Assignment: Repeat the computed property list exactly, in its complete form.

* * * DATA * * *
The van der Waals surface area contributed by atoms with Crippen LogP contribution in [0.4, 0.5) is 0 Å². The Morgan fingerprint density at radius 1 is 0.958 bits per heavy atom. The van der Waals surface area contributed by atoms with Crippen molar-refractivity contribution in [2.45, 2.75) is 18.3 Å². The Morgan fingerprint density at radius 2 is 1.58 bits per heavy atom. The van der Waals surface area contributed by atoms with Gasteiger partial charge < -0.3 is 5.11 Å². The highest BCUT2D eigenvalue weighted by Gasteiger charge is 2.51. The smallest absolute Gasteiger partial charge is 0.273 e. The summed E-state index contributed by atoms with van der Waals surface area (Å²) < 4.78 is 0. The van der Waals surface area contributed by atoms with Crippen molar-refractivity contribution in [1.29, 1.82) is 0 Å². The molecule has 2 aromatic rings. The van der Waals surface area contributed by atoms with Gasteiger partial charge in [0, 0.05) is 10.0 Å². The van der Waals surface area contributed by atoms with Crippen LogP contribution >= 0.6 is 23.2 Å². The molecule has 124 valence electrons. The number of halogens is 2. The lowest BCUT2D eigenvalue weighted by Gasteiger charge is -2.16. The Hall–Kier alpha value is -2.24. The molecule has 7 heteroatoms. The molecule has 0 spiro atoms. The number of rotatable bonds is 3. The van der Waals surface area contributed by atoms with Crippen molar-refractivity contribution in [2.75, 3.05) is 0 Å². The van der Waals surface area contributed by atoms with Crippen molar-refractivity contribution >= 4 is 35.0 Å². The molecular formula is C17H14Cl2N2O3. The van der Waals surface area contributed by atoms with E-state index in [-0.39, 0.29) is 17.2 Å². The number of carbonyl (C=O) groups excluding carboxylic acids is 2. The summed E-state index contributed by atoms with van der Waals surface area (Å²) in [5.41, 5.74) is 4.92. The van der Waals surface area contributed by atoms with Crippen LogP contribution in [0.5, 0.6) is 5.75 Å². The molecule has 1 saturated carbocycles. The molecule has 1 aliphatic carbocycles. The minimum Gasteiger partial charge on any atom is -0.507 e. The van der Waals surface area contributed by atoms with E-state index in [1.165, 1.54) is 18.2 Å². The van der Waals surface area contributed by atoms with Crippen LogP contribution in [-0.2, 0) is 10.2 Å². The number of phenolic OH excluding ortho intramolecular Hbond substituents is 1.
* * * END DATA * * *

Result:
The van der Waals surface area contributed by atoms with Crippen LogP contribution in [0.4, 0.5) is 0 Å². The Morgan fingerprint density at radius 1 is 0.958 bits per heavy atom. The van der Waals surface area contributed by atoms with Crippen molar-refractivity contribution in [2.45, 2.75) is 18.3 Å². The Morgan fingerprint density at radius 2 is 1.58 bits per heavy atom. The van der Waals surface area contributed by atoms with Gasteiger partial charge < -0.3 is 5.11 Å². The highest BCUT2D eigenvalue weighted by Gasteiger charge is 2.51. The smallest absolute Gasteiger partial charge is 0.273 e. The summed E-state index contributed by atoms with van der Waals surface area (Å²) < 4.78 is 0. The van der Waals surface area contributed by atoms with Crippen molar-refractivity contribution in [1.29, 1.82) is 0 Å². The molecule has 2 aromatic rings. The van der Waals surface area contributed by atoms with Gasteiger partial charge in [0, 0.05) is 10.0 Å². The van der Waals surface area contributed by atoms with Crippen LogP contribution >= 0.6 is 23.2 Å². The molecule has 124 valence electrons. The number of halogens is 2. The lowest BCUT2D eigenvalue weighted by Gasteiger charge is -2.16. The Hall–Kier alpha value is -2.24. The molecule has 7 heteroatoms. The molecule has 0 spiro atoms. The number of rotatable bonds is 3. The van der Waals surface area contributed by atoms with Crippen molar-refractivity contribution in [2.75, 3.05) is 0 Å². The van der Waals surface area contributed by atoms with Crippen molar-refractivity contribution >= 4 is 35.0 Å². The molecular formula is C17H14Cl2N2O3. The van der Waals surface area contributed by atoms with E-state index in [-0.39, 0.29) is 17.2 Å². The number of carbonyl (C=O) groups excluding carboxylic acids is 2. The summed E-state index contributed by atoms with van der Waals surface area (Å²) in [5.41, 5.74) is 4.92. The van der Waals surface area contributed by atoms with Crippen LogP contribution in [0.5, 0.6) is 5.75 Å². The molecule has 1 saturated carbocycles. The molecule has 1 aliphatic carbocycles. The minimum Gasteiger partial charge on any atom is -0.507 e. The van der Waals surface area contributed by atoms with E-state index in [1.165, 1.54) is 18.2 Å². The van der Waals surface area contributed by atoms with Crippen LogP contribution in [-0.2, 0) is 10.2 Å². The number of phenolic OH excluding ortho intramolecular Hbond substituents is 1.